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Gomez v. Chapman

February 26, 2009


The opinion of the court was delivered by: Lyle E. Strom, Senior Judge United States District Court


This matter is before the Court on defendants' motion for summary judgment (Filing No. 14). Upon review of the motion, the local rule 7.1(a)(3) statements, the memoranda and evidentiary submissions of the parties, and the applicable law, the Court finds that the motion should be granted.

On a motion for summary judgment, all reasonable factual inferences must be drawn in favor of the non-moving party. See, e.g., Savino v. City of New York, 331 F.3d 63, 71 (2d Cir. 2003)(citing Anderson v. Liberty Lobby, 477 U.S. 242, 255 (1986)). However, to survive a motion for summary judgment, "the nonmoving party must come forward with 'specific facts showing that there is a genuine issue for trial.'" Matsushita Elec. Indus. Co., Ltd. v. Zenith Radio Corp., 475 U.S. 574, 587 (1986) (emphasis omitted) (quoting Fed. R. Civ. P. 56(e)). "Conclusory allegations, conjecture, and speculation . . . are insufficient to create a genuine issue of fact." Kerzer v. Kingly Mfg., 156 F.3d 396, 400 (2d Cir. 1998) (citation omitted). Thus, "statements that are devoid of any specifics, but replete with conclusions, are insufficient to defeat a properly supported motion for summary judgment." Bickerstaff v. Vassar Coll., 196 F.3d 435, 452 (2d Cir. 1999) (citations omitted). "In moving for summary judgment against a party who will bear the ultimate burden of proof at trial, the movant may satisfy this burden by pointing to an absence of evidence to support an essential element of the nonmoving party's claim." Vann v. City of New York, 72 F.3d 1040, 1048 (2d Cir. 1995) (citing Celotex Corp. v. Catrett, 477 U.S. 317, 322-23 (1986)). A party "moving for summary judgment must prevail if the [non-movant] fails to come forward with enough evidence to create a genuine factual issue to be tried with respect to an element essential to its case." Allen v. Cuomo, 100 F.3d 253, 258 (2d Cir. 1996)(citing Anderson, 477 U.S. at 247-48).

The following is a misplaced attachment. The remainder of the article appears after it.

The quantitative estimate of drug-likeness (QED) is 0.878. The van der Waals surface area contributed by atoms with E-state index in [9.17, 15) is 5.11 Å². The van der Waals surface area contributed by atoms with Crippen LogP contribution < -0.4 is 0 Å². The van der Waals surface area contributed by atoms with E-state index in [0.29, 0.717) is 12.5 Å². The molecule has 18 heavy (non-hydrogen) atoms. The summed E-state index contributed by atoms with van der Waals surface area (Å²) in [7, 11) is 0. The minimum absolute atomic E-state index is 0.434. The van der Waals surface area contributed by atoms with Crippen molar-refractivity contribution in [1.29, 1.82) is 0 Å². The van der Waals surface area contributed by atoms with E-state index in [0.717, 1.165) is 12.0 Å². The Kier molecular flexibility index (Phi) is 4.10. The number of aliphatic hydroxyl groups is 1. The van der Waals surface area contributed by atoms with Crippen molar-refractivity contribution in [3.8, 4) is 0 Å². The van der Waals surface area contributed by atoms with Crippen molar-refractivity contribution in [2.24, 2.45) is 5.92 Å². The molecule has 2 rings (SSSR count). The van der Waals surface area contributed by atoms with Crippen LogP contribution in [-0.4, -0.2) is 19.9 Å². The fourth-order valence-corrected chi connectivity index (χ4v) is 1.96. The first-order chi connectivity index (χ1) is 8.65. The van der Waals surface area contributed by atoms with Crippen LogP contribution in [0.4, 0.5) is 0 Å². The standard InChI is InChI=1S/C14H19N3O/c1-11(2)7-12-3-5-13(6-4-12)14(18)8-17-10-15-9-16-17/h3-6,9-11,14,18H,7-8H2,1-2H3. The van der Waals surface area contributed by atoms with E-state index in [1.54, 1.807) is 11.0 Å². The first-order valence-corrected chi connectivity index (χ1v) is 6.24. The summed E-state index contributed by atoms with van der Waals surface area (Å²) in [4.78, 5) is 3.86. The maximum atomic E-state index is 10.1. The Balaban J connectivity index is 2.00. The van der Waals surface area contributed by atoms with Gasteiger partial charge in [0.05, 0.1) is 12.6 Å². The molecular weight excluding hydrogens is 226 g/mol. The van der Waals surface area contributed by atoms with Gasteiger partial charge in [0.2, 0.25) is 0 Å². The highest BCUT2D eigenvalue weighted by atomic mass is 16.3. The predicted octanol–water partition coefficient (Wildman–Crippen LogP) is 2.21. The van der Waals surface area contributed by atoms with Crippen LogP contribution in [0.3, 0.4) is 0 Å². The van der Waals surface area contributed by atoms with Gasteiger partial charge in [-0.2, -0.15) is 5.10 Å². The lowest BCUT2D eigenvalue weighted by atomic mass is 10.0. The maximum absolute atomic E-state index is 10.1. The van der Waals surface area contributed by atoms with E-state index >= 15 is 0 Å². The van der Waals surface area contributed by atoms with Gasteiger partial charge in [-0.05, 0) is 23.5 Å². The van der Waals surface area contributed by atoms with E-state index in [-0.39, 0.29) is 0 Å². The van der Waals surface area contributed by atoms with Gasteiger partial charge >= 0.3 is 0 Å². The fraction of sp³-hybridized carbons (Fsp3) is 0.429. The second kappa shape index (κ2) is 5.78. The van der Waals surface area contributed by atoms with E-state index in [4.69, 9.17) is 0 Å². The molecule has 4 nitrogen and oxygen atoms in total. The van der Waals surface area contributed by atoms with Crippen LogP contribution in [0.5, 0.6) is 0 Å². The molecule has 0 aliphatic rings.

Gomez brings this action pursuant to 42 U.S.C. § 1983. In order to prevail on his claims, Gomez must present evidence sufficient to allow a reasonable jury to conclude that conduct by a person acting under color of state law proximately caused a deprivation of his federally protected rights. See § 1983. Here there is no question that when Gomez alleges conduct by prison staff, he is complaining of conduct by persons acting under color of state law. The key question is whether that conduct deprived him of any federally protected rights.

Gomez alleges deliberate indifference and gross negligence by the defendants in failing to prevent him from being assaulted as well as a cause of action for grossly inadequate jail conditions. (See Filing No. 1, at 13.) He prays for compensatory damages in the amount of $1,000,001.00, a like amount in punitive damages, declarative relief and costs. (Id. at 15.) However, Gomez's case must be dismissed because he has failed to exhaust administrative remedies.